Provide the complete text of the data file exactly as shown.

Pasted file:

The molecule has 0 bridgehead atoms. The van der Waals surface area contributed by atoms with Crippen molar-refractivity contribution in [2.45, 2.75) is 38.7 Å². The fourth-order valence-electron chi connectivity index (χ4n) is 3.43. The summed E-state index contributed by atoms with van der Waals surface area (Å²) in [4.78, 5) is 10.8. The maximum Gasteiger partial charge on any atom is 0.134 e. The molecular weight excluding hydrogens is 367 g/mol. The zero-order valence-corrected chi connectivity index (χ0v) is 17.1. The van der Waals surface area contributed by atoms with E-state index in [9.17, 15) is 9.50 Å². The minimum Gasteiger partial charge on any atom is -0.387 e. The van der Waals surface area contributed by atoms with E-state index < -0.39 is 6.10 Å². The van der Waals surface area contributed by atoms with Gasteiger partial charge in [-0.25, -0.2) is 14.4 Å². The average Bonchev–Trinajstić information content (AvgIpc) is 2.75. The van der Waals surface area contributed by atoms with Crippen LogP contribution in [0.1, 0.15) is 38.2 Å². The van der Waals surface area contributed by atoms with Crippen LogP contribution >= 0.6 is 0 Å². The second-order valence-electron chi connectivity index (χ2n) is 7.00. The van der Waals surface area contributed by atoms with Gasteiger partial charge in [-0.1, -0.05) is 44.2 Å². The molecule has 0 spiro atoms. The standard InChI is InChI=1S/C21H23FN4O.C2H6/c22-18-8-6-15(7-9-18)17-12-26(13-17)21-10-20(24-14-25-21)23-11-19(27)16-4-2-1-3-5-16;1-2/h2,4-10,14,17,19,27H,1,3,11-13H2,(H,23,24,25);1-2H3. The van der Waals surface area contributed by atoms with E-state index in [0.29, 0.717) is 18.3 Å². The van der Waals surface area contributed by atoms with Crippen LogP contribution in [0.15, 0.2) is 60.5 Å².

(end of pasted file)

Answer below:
The molecule has 0 bridgehead atoms. The van der Waals surface area contributed by atoms with Crippen molar-refractivity contribution in [2.45, 2.75) is 38.7 Å². The fourth-order valence-electron chi connectivity index (χ4n) is 3.43. The summed E-state index contributed by atoms with van der Waals surface area (Å²) in [4.78, 5) is 10.8. The maximum Gasteiger partial charge on any atom is 0.134 e. The molecular weight excluding hydrogens is 367 g/mol. The zero-order valence-corrected chi connectivity index (χ0v) is 17.1. The van der Waals surface area contributed by atoms with E-state index in [9.17, 15) is 9.50 Å². The minimum Gasteiger partial charge on any atom is -0.387 e. The van der Waals surface area contributed by atoms with E-state index < -0.39 is 6.10 Å². The van der Waals surface area contributed by atoms with Gasteiger partial charge in [-0.25, -0.2) is 14.4 Å². The average Bonchev–Trinajstić information content (AvgIpc) is 2.75. The van der Waals surface area contributed by atoms with Crippen LogP contribution in [0.1, 0.15) is 38.2 Å². The van der Waals surface area contributed by atoms with Crippen LogP contribution >= 0.6 is 0 Å². The second-order valence-electron chi connectivity index (χ2n) is 7.00. The van der Waals surface area contributed by atoms with Gasteiger partial charge in [-0.1, -0.05) is 44.2 Å². The molecule has 0 spiro atoms. The standard InChI is InChI=1S/C21H23FN4O.C2H6/c22-18-8-6-15(7-9-18)17-12-26(13-17)21-10-20(24-14-25-21)23-11-19(27)16-4-2-1-3-5-16;1-2/h2,4-10,14,17,19,27H,1,3,11-13H2,(H,23,24,25);1-2H3. The van der Waals surface area contributed by atoms with E-state index in [0.29, 0.717) is 18.3 Å². The van der Waals surface area contributed by atoms with Crippen LogP contribution in [0.15, 0.2) is 60.5 Å².